Manti (dumplings) at Restaurant Uzbekistan in Gresham: Restaurant Road Trip
Restaurant Road Trip: Each week, Oregonian restaurant critic Michael Russell and reporter Sam Bakall head out in search of interesting things to eat from Portland's edges, 'burbs and outer reaches. Have a tip? Let them know in the comments. It might just be the next place they visit. Restaurant Road Trip: Each week, Oregonian restaurant critic Michael Russell and reporter Sam Bakall head out in search of interesting things to eat from Portland'€™s edges, 'burbs and outer reaches. Have a tip? Let them know in the comments. It might just be the next place they visit. Restaurant Uzbekistan lies just past the Gresham border, set back from East Burnside Street by a pothole-filled parking lot, its front door often blocked by a large white SUV. It might not look like much from the road, but inside, this sleepy restaurant, surely the only Portland-area spot specializing in Uzbeki food, and one of the few focused on Soviet cuisine at all, fills an important gap in our restaurant landscape, and serves some dynamite food. Bakall and I actually discovered Restaurant Uzbekistan months ago, while idly Googling unusual dumpling styles, but at first, the restaurant played hard-to-get. After driving out last last year, we learned too late that the restaurant runs unusual hours -- in practice, that means lunch and dinner, Sunday to Thursday, though the website lists Fridays too (beware). On a follow-up trip, we were told the restaurant was closed for a private party. But our persistence paid off. On a recent Thursday, sitting in a red booth, as Judge Judy barked on the television above, Bakall and I ignored the interesting-looking kebabs and plov (Uzbeki pilaf) in favor of a dumpling feast. We started with the cheburek, a pillowy crescent of flaky, beef-and-onion-filled pastry that puffed up steam when we ripped it open, and sipped on kvas, the funky fermented rye drink. Alongside, our waitress brought soft, sesame-seeded bread and thick, garlicky mushroom spread and a cup of floral green tea. There were vereniki, the small, potato-stuffed dumplings, like dainty pierogi, dripping in clarified butter, which we scooped up with slivers of spicy carrot and sour cream and tossed back like candy. But when we go back, it will be for the manti, a plump, irregularly shaped dumpling wrapped in a sort of pasta dough stuffed with beef, sweet onion and wonderfully gamey bits of lamb. Found throughout Central Asia and the Caucuses, these are the only manti I've seen in the Northwest, though they have a distant cousin in the khinkali at Kargi Gogo, the Georgian food cart downtown. Oh, and they're outstanding. Restaurant Uzbekistan: 18488 E. Burnside St., Gresham; 503-328-6057; uzbekgrill.com -- Michael Russell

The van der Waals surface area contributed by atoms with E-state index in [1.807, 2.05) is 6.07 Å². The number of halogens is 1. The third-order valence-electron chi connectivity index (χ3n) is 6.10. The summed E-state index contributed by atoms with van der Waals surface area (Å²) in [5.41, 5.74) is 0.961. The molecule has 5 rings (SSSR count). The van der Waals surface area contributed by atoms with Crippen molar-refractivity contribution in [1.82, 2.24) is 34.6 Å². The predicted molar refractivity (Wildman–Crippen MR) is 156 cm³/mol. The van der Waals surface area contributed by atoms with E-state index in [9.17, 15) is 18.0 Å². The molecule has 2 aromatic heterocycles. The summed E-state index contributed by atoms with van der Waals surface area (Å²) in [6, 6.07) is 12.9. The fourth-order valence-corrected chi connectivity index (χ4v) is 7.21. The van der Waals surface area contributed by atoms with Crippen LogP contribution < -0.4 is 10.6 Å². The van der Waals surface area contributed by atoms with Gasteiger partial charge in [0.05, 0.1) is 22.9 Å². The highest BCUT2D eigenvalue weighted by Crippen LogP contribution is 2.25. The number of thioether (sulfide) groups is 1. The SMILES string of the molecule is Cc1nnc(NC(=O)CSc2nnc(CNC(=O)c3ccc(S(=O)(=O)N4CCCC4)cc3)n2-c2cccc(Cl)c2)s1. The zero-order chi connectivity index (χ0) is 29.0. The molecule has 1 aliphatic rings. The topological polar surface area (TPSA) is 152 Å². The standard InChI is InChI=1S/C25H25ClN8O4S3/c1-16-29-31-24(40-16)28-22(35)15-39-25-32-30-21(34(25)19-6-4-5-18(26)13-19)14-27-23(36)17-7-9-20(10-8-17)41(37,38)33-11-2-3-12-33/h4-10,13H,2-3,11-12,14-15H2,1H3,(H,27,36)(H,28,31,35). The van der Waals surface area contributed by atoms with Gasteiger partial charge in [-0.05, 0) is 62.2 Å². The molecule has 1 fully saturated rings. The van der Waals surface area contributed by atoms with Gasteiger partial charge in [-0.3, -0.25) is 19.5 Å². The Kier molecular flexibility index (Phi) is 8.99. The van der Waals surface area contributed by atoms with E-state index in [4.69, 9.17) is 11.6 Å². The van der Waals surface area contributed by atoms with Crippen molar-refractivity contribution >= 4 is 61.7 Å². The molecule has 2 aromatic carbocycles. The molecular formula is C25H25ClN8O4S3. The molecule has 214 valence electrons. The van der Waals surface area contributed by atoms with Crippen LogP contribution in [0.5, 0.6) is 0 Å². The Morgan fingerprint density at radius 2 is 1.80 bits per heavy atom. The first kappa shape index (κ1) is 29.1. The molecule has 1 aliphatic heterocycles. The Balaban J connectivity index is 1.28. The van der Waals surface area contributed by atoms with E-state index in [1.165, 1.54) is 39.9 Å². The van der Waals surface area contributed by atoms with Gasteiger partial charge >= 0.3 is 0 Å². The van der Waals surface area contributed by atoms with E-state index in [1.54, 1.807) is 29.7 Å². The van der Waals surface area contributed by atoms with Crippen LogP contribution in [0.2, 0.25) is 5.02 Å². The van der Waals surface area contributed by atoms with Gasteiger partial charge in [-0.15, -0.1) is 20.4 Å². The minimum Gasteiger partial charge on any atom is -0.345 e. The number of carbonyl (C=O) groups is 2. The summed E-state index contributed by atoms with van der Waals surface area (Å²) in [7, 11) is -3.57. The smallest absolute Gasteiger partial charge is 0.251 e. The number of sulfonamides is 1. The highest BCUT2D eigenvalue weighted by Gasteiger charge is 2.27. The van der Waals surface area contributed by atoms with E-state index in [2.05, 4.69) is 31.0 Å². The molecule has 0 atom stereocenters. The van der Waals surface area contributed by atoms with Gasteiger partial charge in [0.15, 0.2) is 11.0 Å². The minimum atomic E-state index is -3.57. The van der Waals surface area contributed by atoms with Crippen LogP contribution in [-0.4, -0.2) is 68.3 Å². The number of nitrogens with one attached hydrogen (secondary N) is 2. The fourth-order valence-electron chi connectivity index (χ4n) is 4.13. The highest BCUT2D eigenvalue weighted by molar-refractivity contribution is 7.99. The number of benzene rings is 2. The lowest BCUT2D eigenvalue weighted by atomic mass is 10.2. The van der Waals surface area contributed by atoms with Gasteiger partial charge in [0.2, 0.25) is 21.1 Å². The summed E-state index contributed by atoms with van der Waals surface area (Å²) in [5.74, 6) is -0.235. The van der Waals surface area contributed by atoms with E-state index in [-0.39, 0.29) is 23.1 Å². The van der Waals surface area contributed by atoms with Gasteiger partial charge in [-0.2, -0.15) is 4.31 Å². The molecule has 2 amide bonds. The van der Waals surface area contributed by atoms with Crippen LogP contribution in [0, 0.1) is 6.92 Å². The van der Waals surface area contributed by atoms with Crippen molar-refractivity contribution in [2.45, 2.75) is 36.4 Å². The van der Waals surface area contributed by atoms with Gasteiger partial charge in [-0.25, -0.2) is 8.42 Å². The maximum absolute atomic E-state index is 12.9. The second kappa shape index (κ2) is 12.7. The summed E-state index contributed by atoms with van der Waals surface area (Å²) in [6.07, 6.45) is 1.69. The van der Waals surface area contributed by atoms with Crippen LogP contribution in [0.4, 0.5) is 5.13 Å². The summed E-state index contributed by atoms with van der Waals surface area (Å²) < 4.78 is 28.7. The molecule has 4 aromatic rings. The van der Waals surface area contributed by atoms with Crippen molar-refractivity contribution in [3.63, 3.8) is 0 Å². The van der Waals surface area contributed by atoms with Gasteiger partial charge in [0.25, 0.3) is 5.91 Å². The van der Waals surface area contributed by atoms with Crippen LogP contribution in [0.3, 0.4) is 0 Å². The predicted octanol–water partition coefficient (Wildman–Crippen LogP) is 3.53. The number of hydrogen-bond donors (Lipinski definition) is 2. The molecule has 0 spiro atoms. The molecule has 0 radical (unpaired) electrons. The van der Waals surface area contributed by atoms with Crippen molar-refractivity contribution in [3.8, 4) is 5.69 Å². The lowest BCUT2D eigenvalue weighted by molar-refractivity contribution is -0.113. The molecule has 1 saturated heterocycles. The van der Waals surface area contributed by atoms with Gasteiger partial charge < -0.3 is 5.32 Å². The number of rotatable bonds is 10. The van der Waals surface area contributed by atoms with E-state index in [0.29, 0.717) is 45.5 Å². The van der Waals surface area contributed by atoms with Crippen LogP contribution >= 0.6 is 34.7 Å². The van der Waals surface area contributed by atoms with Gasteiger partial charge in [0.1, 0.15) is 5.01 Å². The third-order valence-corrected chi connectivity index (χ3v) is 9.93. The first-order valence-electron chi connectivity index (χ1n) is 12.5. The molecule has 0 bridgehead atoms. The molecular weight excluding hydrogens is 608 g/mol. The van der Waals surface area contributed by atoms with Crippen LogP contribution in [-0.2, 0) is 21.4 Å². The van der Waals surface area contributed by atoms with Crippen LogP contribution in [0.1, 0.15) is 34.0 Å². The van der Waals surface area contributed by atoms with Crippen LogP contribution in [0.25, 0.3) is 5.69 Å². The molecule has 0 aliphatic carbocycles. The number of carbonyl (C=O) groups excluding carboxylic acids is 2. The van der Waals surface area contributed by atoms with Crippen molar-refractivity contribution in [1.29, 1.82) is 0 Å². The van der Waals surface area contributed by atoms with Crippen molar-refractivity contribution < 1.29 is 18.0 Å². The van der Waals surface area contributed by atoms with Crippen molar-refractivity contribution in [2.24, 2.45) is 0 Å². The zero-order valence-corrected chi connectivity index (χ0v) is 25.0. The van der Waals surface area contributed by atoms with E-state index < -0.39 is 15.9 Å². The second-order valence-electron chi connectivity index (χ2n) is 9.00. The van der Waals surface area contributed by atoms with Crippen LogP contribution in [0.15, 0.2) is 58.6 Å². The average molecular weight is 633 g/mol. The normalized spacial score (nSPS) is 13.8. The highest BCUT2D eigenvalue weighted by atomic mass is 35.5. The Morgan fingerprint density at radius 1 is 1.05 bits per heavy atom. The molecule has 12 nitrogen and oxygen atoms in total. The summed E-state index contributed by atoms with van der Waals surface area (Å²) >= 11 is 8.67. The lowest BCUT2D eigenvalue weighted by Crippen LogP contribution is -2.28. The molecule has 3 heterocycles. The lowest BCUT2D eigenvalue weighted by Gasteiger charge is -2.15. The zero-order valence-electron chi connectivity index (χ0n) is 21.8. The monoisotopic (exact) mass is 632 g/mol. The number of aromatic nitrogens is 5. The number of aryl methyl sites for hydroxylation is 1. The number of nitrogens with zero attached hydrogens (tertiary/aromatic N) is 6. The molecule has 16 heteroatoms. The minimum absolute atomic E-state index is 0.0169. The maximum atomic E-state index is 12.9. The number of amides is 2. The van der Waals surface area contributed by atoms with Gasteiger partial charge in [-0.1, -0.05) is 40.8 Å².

Happening April 04 2014 - Source: http://www.oregonlive.com/dining/index.ssf/2014/04/manti_dumplings_at_uzbekistan.html

Readers name Le Pigeon as Portland's best French restaurant
Le Pigeon in Southeast Portland has come out victorious in Battle French. Stay tuned for Battle Tacos next week. On Monday, we asked for your suggestions for your favorite French restaurant in the Portland area. Now, readers have spoken again, naming East Burnside's Le Pigeon as their favorite local French restaurant. The runnings were perilously close, with Northwest Portland's St. Jack coming in just one vote behind and La Petite Provence just a few votes under them. Readers pick the top Portland-area French restaurants:1. Le Pigeon2. St. Jack3. La Petite ProvenceThere was a big write-in campaign for The Heathman Restaurant & Bar, but not enough to take down the top three.The top results here and from other upcoming polls will be rolled up into a Reader Picks section in The Oregonian's 2014 Restaurant Guide. Up next week: We're looking for the best tacos in the Portland area. Stay tuned for our call for suggestions Monday.  -- Samantha Bakall
Happening March 28 2014 - Source: http://www.oregonlive.com/dining/index.ssf/2014/03/readers_name_le_pigeon_as_port.html

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RECALL: Baby doll sold at Walmart recalled for burn risk
WASHINGTON (AP) -- Wal-Mart is recalling 174,000 dolls because the toy can overheat and potentially burn consumers. The U.S. Consumer Product Safety Commission said Tuesday that the "My Sweet Love / My Sweet Baby Cuddle Care Baby Doll" has a circuit board in its chest that can overheat, causing the surface of the doll to get hot and burn someone. ...
March 25 2014 - Source: http://cbs12.com/news/top-stories/stories/recall-baby-doll-sold-at-walmart-recalled-burn-risk-14354.shtml

New funding solutions for wildfires
By Caitlin Conrad/KTVL.com MEDFORD, Ore -- If there's one natural disaster we know about in southern Oregon and Northern California, it's wildfires. Last season we saw explosive growth with fires like The Big Windy and Douglas Complexes. The burns racking up millions of dollars in bills and experts say this year the cost could be even higher. ...
March 18 2014 - Source: http://www.ktvl.com/shared/news/top-stories/stories/ktvl_new-funding-solutions-wildfires-11628.shtml

Plain Talk: In today's politics the truth doesn't matter

Stabbing victim found in road near Burnside Bridge
A man is in critical condition after being stabbed in southwest Portland. Officers found the man on SW Naito Parkway, south of the Burnside Bridge, around 4 a.m. Saturday.
March 08 2014 - Source: http://www.kptv.com/story/24922579/stabbing-victim-found-near-burnside-bridge

'Hawaii Five-0' Recap: 'Pale'la'
The episode began with McGarrett (Alex O’Loughlin) and Danny (Scott Caan) at Honolulu International Airport, where Danny’s mother (Melanie Griffith) arrived. read more
March 01 2014 - Source: http://thecelebritycafe.com/feature/2014/03/hawaii-five-0-recap-palela

City paralegal faces charges
WARREN - A city law department paralegal, who Law Director Greg Hicks wanted police to escort home after he brought drugs to the office, was charged Tuesday with felony drug possession. Virtually all details about the Dec.
February 26 2014 - Source: http://www.tribtoday.com/page/content.detail/id/600045.html